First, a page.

Ardmore

Ardmore is a Highland single malt distillery with historical links to a number of popular blended Scotch whiskies. Located at the highest point on the Aberdeen-Inverness railway line near Insch, Ardmore is a remote and very traditional distillery. It remains a key ingredient in many blends, especially Teacher's Highland Cream, but is now establishing itself as a single malt brand also.

White distillery buidling of Ardmore surrounded by fields in the countryside
Ardmore distillery, Highlands

style

Ardmore is known for a bold smoky spirit, a style not associated with the Highland region today. Peat cut from the local Aberdeenshire area is used and the barley has a specification of 14PPM (Phenol Parts per Million). The style of smoke is softer, sweeter and gentler than that from Islay. This is due to the prominence of heather and fern compacted within the peat over thousands of years compared to seaweed, kelp and moss on Islay.

For around 40% of the year Ardmore also produces an unpeated spirit. This is named Ardlair and is used mostly for blending contracts. The majority of whisky destined for Ardmore single malt is matured in American oak ex-bourbon casks, although a small percentage of ex-sherry and other fortified wine casks are also used.

Grey smoke in front of a white background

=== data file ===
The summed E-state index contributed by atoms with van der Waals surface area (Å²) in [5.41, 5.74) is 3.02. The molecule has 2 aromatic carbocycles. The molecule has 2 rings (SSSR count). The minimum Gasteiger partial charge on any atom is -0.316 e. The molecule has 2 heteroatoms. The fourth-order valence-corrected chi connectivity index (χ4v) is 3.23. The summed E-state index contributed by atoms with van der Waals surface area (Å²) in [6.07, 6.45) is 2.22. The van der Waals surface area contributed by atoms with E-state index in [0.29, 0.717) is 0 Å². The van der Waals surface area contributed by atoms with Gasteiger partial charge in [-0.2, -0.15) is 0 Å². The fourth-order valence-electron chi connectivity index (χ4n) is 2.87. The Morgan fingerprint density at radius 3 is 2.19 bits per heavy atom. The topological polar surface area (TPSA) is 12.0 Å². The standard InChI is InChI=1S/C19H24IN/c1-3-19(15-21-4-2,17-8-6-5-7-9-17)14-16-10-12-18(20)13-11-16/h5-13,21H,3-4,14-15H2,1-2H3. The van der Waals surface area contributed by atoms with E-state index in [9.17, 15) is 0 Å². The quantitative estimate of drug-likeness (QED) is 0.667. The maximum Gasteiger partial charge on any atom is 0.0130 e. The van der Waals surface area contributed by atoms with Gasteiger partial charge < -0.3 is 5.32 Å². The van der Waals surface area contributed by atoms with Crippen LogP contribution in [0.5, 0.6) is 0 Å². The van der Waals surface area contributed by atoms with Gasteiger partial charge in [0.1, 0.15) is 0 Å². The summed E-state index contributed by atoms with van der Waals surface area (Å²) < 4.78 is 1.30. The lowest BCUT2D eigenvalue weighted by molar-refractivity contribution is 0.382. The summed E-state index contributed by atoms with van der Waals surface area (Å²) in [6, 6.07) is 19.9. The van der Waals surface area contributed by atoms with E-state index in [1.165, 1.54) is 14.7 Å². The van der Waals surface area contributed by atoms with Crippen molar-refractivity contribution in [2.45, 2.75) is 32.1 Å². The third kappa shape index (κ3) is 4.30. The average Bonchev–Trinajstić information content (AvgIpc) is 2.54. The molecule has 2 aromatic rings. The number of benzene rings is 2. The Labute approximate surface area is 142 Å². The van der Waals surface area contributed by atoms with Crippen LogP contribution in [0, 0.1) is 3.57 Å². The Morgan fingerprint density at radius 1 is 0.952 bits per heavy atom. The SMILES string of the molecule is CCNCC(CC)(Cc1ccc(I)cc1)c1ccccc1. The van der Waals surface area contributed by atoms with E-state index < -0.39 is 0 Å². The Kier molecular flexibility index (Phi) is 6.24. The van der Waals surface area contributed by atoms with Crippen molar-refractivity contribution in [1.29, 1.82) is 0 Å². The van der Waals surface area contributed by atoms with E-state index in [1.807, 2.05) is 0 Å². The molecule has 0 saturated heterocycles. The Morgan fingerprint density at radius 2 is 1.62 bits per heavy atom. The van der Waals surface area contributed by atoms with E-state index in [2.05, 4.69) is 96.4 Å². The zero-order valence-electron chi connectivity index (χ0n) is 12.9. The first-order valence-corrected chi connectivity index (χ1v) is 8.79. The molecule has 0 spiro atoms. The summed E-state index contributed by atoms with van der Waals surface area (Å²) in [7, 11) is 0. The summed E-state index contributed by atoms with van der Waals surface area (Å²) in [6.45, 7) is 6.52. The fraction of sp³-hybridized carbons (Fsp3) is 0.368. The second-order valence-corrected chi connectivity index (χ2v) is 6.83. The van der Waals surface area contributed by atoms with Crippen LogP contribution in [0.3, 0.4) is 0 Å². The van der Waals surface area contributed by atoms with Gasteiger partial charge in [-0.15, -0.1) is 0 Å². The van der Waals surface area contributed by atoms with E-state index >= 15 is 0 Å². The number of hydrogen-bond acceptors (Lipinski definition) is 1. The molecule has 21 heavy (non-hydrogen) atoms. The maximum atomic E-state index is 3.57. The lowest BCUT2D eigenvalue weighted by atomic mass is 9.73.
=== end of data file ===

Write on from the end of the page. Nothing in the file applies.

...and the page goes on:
Seaweed on a white background
Glass of sherry
Barley grains

production

Ardmore is a large distillery. The annual production capacity is 5.5 million litres. The distillery has a traditional cast iron 12.5 tonne mash tun, which operates 25 mashes per week. There are 14 wooden washbacks made of Douglas fir with a fermentation time of 55 hours. The unpeated Ardlair has a longer fermentation of 70 hours.

An impressive still house is home to eight stills (4x wash and 4x spirit). These sit in an elevated position in a long row. Ardmore was one of the last distilleries in Scotland to use coal fires to heat their stills. This practice stopped in 2001 and the ovens can be seen below the stills. Water for all aspects of production comes from the nearby Knockandy Hill.


history

Ardmore was founded in 1898 as part of the late-Victorian wave of Scottish distillery openings. It was constructed by the blending company William Teacher & Sons as their first production facility. The location near Kennethmont was chosen due to its proximity to the east Highland barley fields and River Deveron. Charles Doig, the renowned distillery architect of the day, drew up the designs. The distillery has remained within the company ever since, although it is now part of the larger Beam Suntory group.

Casks lying in rows inside of the Ardmore warehouse
Inside of Ardmore distillery

The distillery has steadily grown over time to its current size. It has also been in constant production since the first spirit came off the stills in 1899. The first major expansion was in 1955 when Teacher's was growing significantly as a brand. By the early 1970s Teacher's became the first Scotch whisky to sell over one million cases in a year in the UK. On the back of this, the number of stills were doubled to the current eight.

The first single malt under the Ardmore name was not released until 2007. This was called Traditional Cask. Until this time, Ardmore had only been available through independent bottling companies. Now the core range consists of Legacy, 12-year-old Port Finish, plus 20 y.o. and 30 y.o. There are also two no age statements exclusive to travel retail  - Tradition and Triple Wood.